JFMR has consistently publicised the fact that many women who died in Magdalene Laundries also remain unidentified and in unmarked graves. The headstones in Glasnevin Cemetery for the High Park and Sean McDermott Street Magdalene Laundry communal graves inscribe names of women who are not, according to the cemetery’s records, buried in the plots. There are similar discrepancies at Magdalene graves in Galway and Cork. In addition, the locations of the graves of Magdalene women who died in the Dun Laoghaire Magdalene Laundry are unknown.

We reiterate our call for an expansion of the Commission’s Terms of Reference to include all institutions, agencies and individuals that were involved with Ireland’s unmarried mothers and their children, and to include investigations of burial practices at all of these locations. It is well known that the systematic abuse of unmarried mothers and their children extended far beyond the 14 Mother and Baby Homes and 4 County Homes which the Commission is investigating – mistreatment and forced separation were experienced at the hands of adoption agencies, national maternity hospitals, Magdalene Laundries and many other institutions and individuals.

We welcome the Commission’s decision to notify the Coroner for North Galway of its findings in Tuam. We urge the Commission to notify the Coroners in all regions where institutional unmarked graves are known to exist.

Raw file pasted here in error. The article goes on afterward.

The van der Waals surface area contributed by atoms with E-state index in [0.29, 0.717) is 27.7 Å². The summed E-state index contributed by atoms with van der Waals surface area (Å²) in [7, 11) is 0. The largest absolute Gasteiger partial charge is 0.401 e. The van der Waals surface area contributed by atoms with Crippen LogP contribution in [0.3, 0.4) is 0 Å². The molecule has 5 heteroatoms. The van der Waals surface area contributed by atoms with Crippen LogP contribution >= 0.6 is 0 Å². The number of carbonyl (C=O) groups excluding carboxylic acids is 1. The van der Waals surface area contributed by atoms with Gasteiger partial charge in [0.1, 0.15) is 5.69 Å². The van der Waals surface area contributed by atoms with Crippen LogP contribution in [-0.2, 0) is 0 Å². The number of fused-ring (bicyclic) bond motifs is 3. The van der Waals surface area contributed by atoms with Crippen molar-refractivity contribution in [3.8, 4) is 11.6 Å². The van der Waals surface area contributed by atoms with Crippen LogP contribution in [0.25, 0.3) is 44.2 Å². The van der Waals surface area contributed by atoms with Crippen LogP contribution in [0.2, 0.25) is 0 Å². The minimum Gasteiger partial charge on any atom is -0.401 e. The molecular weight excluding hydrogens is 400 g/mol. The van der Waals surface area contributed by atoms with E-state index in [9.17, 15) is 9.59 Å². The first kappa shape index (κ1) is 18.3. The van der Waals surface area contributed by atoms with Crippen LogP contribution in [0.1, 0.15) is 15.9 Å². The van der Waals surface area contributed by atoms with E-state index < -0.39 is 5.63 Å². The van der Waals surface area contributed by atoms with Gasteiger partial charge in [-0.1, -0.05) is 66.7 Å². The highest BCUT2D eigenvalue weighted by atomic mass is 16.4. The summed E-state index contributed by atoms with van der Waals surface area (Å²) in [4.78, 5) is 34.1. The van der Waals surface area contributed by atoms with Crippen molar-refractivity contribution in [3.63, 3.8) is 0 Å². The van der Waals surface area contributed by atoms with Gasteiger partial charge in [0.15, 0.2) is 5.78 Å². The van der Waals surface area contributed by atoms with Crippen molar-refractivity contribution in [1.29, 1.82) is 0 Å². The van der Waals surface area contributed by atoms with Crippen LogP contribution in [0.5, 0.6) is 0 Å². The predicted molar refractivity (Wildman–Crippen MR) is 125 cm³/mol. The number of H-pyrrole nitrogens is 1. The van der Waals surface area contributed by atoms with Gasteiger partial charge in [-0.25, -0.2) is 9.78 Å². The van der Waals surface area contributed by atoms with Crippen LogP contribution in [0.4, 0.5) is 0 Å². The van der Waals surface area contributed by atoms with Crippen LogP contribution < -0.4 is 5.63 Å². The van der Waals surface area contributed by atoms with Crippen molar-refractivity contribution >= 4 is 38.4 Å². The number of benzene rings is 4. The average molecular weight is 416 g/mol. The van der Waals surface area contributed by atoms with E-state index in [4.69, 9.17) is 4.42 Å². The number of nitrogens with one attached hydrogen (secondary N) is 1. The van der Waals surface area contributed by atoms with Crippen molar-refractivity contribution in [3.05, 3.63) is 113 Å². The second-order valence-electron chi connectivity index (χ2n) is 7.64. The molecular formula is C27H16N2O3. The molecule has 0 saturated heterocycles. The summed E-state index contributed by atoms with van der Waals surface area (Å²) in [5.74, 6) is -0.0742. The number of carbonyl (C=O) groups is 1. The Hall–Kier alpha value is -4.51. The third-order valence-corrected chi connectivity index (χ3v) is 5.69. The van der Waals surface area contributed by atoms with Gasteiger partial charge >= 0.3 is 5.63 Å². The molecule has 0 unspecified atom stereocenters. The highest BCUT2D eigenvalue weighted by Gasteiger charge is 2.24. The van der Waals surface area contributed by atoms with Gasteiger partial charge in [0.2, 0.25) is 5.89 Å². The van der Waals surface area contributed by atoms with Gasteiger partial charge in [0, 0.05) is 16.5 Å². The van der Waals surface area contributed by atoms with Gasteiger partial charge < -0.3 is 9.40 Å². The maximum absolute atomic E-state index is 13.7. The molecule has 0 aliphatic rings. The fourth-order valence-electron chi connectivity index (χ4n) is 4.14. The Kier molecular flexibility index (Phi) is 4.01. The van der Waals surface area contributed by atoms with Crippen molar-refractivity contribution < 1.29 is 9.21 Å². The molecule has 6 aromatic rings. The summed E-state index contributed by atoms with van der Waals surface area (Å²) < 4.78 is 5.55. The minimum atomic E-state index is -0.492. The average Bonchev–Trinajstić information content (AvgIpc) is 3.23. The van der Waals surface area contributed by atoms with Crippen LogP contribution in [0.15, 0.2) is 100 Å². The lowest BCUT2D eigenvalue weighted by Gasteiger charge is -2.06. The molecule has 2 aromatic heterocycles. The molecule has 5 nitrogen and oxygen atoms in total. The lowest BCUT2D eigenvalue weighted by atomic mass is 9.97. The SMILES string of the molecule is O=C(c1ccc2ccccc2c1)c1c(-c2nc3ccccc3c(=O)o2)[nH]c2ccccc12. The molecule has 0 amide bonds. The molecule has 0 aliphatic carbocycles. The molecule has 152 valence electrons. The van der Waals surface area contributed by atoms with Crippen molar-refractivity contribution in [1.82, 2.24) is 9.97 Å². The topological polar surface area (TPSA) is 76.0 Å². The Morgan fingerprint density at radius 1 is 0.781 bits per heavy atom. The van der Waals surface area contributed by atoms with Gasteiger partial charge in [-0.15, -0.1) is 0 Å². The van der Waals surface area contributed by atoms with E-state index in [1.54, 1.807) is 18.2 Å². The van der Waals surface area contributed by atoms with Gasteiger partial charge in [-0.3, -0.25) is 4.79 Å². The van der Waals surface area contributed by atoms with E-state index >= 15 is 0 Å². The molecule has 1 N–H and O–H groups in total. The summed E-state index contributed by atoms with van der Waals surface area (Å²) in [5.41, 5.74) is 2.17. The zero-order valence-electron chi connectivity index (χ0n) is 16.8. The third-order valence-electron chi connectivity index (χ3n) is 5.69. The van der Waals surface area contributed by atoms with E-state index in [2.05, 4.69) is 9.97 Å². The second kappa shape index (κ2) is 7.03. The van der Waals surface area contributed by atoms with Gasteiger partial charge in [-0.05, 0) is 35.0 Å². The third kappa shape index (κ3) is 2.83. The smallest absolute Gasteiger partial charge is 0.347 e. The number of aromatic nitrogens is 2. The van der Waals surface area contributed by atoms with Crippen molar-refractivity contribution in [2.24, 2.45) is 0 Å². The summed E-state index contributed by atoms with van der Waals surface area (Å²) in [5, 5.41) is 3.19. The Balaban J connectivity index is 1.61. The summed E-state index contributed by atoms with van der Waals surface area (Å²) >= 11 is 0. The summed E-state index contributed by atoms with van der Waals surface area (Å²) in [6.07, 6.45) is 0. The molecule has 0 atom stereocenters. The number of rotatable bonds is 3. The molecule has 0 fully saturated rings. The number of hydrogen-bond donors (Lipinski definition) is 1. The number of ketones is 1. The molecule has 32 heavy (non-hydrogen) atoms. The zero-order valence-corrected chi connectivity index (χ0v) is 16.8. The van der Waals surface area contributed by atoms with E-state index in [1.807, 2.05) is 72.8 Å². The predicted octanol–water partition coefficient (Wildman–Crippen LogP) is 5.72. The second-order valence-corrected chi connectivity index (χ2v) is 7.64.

We are very concerned that evidence given to the Mother and Baby Homes Commission of Investigation is not admissible in any criminal proceedings (s19 of the Commissions of Investigation Act 2004). We therefore urge An Garda Síochána to establish its own investigation, independent of the Commission of Investigation, into abuse, neglect and illegal separations of mothers and children in Mother and Baby Homes, County Homes, maternity hospitals, and through adoption agencies and similar entities.

We recognise that Minister Zappone’s primary concern is to ‘respect the dignity and the memory of the children’ who died in the Tuam Mother and Baby Home. This can only be achieved by identifying each of the children involved. We underscore that the dignity of the children is bound up with the dignity of their parents and siblings, who have a right to know of the circumstances of the child’s death and their whereabouts, and to be consulted regarding the fate of the remains. We draw attention to the fact that, alongside today’s notice, the Commission’s website states that ‘Our terms of reference do not allow us to assist any individual in resolving their identity or in tracing a birth relative’. We also highlight with great concern that section 39 of the 2004 Commissions of Investigation Act restricts entirely the s4 Data Protection Act 1988 right of access to personal data, where data has been provided to the Commission in the course of its investigation.

We call on the government, and if necessary the Oireachtas, to ensure that all children who died in Tuam, and all children and adults who died in institutional care or custody, are identified, and that their family members are notified of their whereabouts and the circumstances of their deaths. We are conscious that many adopted persons have siblings who were born in Mother and Baby Homes, County Homes and similar institutions. We urge Minister Zappone to amend the Adoption (Information and Tracing) Bill 2016 to provide adopted persons with unfettered access to their birth certificates and adoption files.

Commission of Investigation process